"I'm feeling good," Ross said. "It's nice to have back-to-back starts and see how the body feels. I'm making good progress. It's a matter of building up arm strength and getting better each time out."
Ross joined the Rangers in Detroit on Friday. He is expected to throw a bullpen session on Saturday, then pitch in a Minor League game on a medical rehabilitation assignment on Tuesday. The Rangers will likely want Ross to make two starts in the Minors before considering him as an option at the Major League level.
But that could be in the first week of June.
"We'll see how he feels and how everything goes with his rehab assignment," Rangers pitching coach Doug Brocail said. "The one thing I know is that he feels really good. He showed up today feeling great with no problems. That's pretty good."
Ross underwent right shoulder surgery to relieve issues caused by thoracic outlet syndrome on Oct. 13 after making just one start for the Padres in 2016. The Rangers signed him as a free agent in the offseason with the understanding Ross would not be ready for Opening Day.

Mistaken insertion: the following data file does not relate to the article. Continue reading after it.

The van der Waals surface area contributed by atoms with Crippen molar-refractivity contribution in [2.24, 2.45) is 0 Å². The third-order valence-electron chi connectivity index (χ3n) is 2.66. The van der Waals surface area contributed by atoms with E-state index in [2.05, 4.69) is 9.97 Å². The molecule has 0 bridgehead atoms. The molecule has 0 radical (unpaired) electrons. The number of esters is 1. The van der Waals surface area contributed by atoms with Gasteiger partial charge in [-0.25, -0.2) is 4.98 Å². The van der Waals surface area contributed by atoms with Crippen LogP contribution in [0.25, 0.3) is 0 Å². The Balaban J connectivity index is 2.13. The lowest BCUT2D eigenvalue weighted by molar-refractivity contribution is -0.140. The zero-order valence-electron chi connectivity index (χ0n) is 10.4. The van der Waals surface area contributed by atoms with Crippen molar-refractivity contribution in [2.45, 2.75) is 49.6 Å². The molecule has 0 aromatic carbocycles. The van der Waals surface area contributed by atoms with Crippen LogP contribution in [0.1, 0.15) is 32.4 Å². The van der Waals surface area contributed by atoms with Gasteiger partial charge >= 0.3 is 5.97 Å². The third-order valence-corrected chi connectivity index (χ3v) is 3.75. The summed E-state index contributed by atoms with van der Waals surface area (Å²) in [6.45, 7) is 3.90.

The original target return date was early May, but that was delayed when Ross started feeling spasms in his upper back in April. That pushed his schedule back at least 2-3 weeks.
"We want to make sure everything is fine," Brocail said. "He is all over the thoracic outlet syndrome. I don't think that's an arm injury. The major concern was the back. It took a while to get over that."
Ross said he is still trying to focus on his next assignment and not get ahead of himself. That has been his mantra throughout the rehab process. But at some point, the Rangers expect both Ross and Cole Hamels (strained ribcage muscle) to be in their rotation.
"It will be like getting two guys at the Trade Deadline," Brocail said. "That would be a pretty good outlay."
T.R. Sullivan has covered the Rangers since 1989, and for MLB.com since 2006. Follow him on Twitter @Sullivan_Ranger and listen to his podcast. This story was not subject to the approval of Major League Baseball or its clubs.